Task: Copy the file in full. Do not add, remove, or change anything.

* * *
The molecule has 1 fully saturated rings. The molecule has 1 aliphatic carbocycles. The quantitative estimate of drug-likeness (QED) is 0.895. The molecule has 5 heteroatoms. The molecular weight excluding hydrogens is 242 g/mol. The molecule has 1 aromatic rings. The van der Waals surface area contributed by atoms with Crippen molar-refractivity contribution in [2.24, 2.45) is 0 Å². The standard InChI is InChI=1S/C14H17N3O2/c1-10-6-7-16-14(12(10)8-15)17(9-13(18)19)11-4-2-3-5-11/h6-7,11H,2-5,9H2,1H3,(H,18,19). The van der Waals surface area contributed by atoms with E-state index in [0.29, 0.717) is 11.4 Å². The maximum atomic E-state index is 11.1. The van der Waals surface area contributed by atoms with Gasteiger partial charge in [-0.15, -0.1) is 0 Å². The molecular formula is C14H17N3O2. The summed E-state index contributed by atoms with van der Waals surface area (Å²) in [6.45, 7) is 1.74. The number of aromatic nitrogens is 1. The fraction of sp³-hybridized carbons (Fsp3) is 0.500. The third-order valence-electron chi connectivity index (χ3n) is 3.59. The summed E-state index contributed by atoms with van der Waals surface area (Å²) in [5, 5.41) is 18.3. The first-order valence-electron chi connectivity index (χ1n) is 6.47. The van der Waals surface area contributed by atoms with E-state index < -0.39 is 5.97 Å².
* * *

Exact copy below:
The molecule has 1 fully saturated rings. The molecule has 1 aliphatic carbocycles. The quantitative estimate of drug-likeness (QED) is 0.895. The molecule has 5 heteroatoms. The molecular weight excluding hydrogens is 242 g/mol. The molecule has 1 aromatic rings. The van der Waals surface area contributed by atoms with Crippen molar-refractivity contribution in [2.24, 2.45) is 0 Å². The standard InChI is InChI=1S/C14H17N3O2/c1-10-6-7-16-14(12(10)8-15)17(9-13(18)19)11-4-2-3-5-11/h6-7,11H,2-5,9H2,1H3,(H,18,19). The van der Waals surface area contributed by atoms with E-state index in [0.29, 0.717) is 11.4 Å². The maximum atomic E-state index is 11.1. The van der Waals surface area contributed by atoms with Gasteiger partial charge in [-0.15, -0.1) is 0 Å². The molecular formula is C14H17N3O2. The summed E-state index contributed by atoms with van der Waals surface area (Å²) in [6.45, 7) is 1.74. The number of aromatic nitrogens is 1. The fraction of sp³-hybridized carbons (Fsp3) is 0.500. The third-order valence-electron chi connectivity index (χ3n) is 3.59. The summed E-state index contributed by atoms with van der Waals surface area (Å²) in [5, 5.41) is 18.3. The first-order valence-electron chi connectivity index (χ1n) is 6.47. The van der Waals surface area contributed by atoms with E-state index < -0.39 is 5.97 Å².